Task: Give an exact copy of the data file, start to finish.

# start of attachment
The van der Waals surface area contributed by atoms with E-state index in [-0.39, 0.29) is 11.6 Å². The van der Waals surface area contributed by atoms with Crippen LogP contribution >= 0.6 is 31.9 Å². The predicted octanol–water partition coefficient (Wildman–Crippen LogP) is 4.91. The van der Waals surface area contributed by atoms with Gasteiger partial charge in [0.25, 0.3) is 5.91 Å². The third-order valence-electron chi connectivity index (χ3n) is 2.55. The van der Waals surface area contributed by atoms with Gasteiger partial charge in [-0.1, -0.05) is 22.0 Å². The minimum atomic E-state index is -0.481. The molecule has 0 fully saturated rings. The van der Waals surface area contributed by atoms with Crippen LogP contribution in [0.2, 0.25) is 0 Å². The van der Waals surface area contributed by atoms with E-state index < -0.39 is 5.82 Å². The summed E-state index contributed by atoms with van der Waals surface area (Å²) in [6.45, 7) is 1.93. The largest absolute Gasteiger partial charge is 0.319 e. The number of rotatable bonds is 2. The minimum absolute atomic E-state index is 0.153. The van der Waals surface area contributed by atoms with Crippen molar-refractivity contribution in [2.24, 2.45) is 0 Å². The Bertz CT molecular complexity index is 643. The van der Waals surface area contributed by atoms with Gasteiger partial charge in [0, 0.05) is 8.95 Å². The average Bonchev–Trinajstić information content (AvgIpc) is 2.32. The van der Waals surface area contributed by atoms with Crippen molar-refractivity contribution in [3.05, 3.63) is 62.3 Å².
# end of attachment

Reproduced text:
The van der Waals surface area contributed by atoms with E-state index in [-0.39, 0.29) is 11.6 Å². The van der Waals surface area contributed by atoms with Crippen LogP contribution >= 0.6 is 31.9 Å². The predicted octanol–water partition coefficient (Wildman–Crippen LogP) is 4.91. The van der Waals surface area contributed by atoms with Gasteiger partial charge in [0.25, 0.3) is 5.91 Å². The third-order valence-electron chi connectivity index (χ3n) is 2.55. The van der Waals surface area contributed by atoms with Gasteiger partial charge in [-0.1, -0.05) is 22.0 Å². The minimum atomic E-state index is -0.481. The molecule has 0 fully saturated rings. The van der Waals surface area contributed by atoms with Crippen LogP contribution in [0.2, 0.25) is 0 Å². The van der Waals surface area contributed by atoms with E-state index < -0.39 is 5.82 Å². The summed E-state index contributed by atoms with van der Waals surface area (Å²) in [6.45, 7) is 1.93. The largest absolute Gasteiger partial charge is 0.319 e. The number of rotatable bonds is 2. The minimum absolute atomic E-state index is 0.153. The van der Waals surface area contributed by atoms with Crippen molar-refractivity contribution in [2.24, 2.45) is 0 Å². The Bertz CT molecular complexity index is 643. The van der Waals surface area contributed by atoms with Gasteiger partial charge in [0, 0.05) is 8.95 Å². The average Bonchev–Trinajstić information content (AvgIpc) is 2.32. The van der Waals surface area contributed by atoms with Crippen molar-refractivity contribution in [3.05, 3.63) is 62.3 Å².